The Toronto Maple Leafs might not want to get too excited about being in a playoff spot at the American Thanksgiving. Since 2005-06, there have been four times they’ve been in this position, only to ultimately miss out on the post-season.
It’s a fairly common belief in hockey circles that if you’re in the playoffs by American Thanksgiving, chances are you’re going to be in the post-season dance five months later.
So how does that notion hold up to scrutiny? Not badly, actually. But it would be very, very dangerous for the 16 teams that are in the playoffs to think they can basically put in on autopilot for the rest of the season. According to numbers crunched by thn.com over the past 10 years when they’ve actually been playing hockey on American Thanksgiving – something they didn’t do in 2004 and 2012 – teams that are currently in the playoffs have a 77 percent chance of keeping their spots in the top eight.
When you remove the two seasons from the past 10 that did not include the extra point for a shootout win, the probability of making the playoffs goes up to 78.9 percent.
So the bottom line is it looks pretty good at the moment for Montreal, Tampa Bay, Detroit, Pittsburgh, New York Islanders, Washington, Boston and Toronto in the Eastern Conference and Nashville, St. Louis, Chicago, Anaheim, Vancouver, Calgary, Los Angeles and Winnipeg in the Western Conference, since those were the teams in the top eight after play Wednesday night.
But it’s not 100 percent and a lot can happen between now and the end of the season. And it usually does. In fact, of all the playoff races since the 2002-03 season, only in the Eastern Conference in 2008-09 were the teams that were the top eight seeds at American Thanksgiving still intact at the end of the regular season. The Toronto Maple Leafs, who are currently holding down the last playoff spot in the Eastern Conference, might want to not feel too comfortable. Four times since 2005-06 – including the past two seasons where there has been hockey at American Thanksgiving – they were in a playoff spot on turkey day, only to flounder and fall out of the race by the end of the season.
Here’s how things have shaken down each of the past 10 seasons there has been hockey on American Thanksgiving, and how things changed between then and the end of the season:
Eastern Conference: Toronto and Washington were in and Columbus and Philadelphia were out.
Western Conference: Phoenix was in and Dallas was out.
The skinny: The Maple Leafs were holding down a playoff spot, but were sunk by their 9-15-5 record on the road the rest of the way.
Eastern Conference: Toronto and Buffalo were in and New Jersey and Ottawa were out.
Western Conference: Dallas was in and Vancouver was out.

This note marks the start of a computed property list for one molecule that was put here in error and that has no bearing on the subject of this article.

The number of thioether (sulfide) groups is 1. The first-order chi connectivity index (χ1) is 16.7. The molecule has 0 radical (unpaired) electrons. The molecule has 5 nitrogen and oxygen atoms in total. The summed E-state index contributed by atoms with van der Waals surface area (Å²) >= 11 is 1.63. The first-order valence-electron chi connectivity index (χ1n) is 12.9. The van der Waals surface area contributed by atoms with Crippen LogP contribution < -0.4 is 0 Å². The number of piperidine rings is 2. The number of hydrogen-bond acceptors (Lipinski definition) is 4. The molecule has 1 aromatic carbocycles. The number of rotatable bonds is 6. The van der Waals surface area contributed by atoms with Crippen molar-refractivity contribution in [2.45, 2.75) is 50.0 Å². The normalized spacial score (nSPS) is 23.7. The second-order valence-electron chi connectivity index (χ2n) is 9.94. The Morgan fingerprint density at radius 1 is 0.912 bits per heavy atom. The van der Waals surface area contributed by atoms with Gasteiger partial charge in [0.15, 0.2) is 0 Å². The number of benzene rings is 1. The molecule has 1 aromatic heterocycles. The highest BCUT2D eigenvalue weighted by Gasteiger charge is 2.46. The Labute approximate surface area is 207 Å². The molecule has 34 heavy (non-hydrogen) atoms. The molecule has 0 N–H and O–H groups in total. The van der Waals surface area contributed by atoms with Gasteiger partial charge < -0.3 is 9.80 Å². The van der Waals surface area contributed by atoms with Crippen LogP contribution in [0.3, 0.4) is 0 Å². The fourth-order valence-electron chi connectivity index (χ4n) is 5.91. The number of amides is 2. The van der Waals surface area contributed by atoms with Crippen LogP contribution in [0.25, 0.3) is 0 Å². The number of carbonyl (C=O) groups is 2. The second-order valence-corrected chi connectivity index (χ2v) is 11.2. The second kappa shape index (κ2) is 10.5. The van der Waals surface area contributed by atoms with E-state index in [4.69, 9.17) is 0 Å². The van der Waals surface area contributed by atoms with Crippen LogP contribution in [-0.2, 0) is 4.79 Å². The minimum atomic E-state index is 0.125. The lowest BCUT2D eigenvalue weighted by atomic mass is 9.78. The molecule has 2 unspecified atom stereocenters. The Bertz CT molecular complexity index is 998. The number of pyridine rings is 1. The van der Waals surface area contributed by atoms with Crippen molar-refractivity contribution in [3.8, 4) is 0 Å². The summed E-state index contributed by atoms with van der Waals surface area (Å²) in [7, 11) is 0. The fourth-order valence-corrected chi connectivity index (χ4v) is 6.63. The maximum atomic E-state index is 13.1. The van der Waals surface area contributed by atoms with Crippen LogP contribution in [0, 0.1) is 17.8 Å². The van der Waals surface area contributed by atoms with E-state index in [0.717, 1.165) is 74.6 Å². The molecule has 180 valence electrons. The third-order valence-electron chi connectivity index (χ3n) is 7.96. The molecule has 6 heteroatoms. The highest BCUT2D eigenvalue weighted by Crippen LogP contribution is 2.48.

The skinny: Remember the 18-wheeler going off the cliff? The Leafs were leading the Northeast Division on Nov. 24, but finished 13th in the east after going 23-29-8 the rest of the way.
Eastern Conference: Ottawa was in and New Jersey was out.
Western Conference: Colorado, St. Louis and Columbus were in and Anaheim, Nashville and San Jose were out.
The skinny: Columbus was leading the Central and Colorado was the top team in the Northwest, but both ended up missing the playoffs.
Eastern Conference: New York Rangers were in and Montreal was out.
Western Conference: Calgary and Dallas were in and Vancouver and Detroit were out.
The skinny: Calgary was eight games over .500, but played only .500 hockey the rest of the season and missed the playoffs by five points.
Eastern Conference: All teams that were in the top eight made the playoffs.
Western Conference: Minnesota and Nashville were in and St. Louis and Columbus were out.
The skinny: The Blues were a .500 team until Thanksgiving, but were 10 games over .500 the rest of the way.
Eastern Conference: Carolina, Philadelphia and Atlanta were in and Pittsburgh, Washington and New Jersey were out.
Western Conference: Vancouver and Chicago were in and Calgary and Nashville were out.
The skinny: Carolina was leading the Southeast Division and Pittsburgh was in 13th place in the Eastern Conference on Nov. 22, but by the end of the season the Hurricanes were out and the Penguins were leading the Atlantic Division. They went on to play in the Stanley Cup final.
Eastern Conference: Toronto, Montreal and Carolina were in and Ottawa, Pittsburgh and New York Islanders were out.
Western Conference: Edmonton was in and Calgary was out.
The skinny: The Senators were mired in 12th place in the east with a 10-11-1 record and a goal differential of plus-11, then compiled a 38-14-8 mark the rest of the way and tied for the league lead in goal differential at plus-66 before advancing to the Stanley Cup final.
Eastern Conference: Toronto was in and New Jersey was out.
Western Conference: Los Angeles and Vancouver were in and San Jose and Anaheim were out.
The skinny: The Kings were leading the Pacific Division and the Canucks were the top team in the Northwest, but both tumbled out of the playoff picture.
Eastern Conference: Buffalo, Atlanta and New York Rangers were in and Ottawa, Montreal and New York Islanders were out.
Western Conference: Edmonton, Anaheim and Los Angeles were in and San Jose, Calgary and Nashville were out.
The skinny: This was the last season before teams were awarded an extra point for winning in a shootout, which made every game tied after regulation a three-point game, so it’s no surprise there was more volatility in the standings.
Eastern Conference: Pittsburgh, Carolina and Montreal were in and Toronto, Washington and New York Islanders were out.
Western Conference: Los Angeles was in and Anaheim was out.
The skinny: The Penguins were firmly in a playoff spot on Nov. 28, but flamed out the rest of the way, going 17-39-5 to finish 14th in the Eastern Conference. The swoon cost Rick Kehoe his only NHL head-coaching job.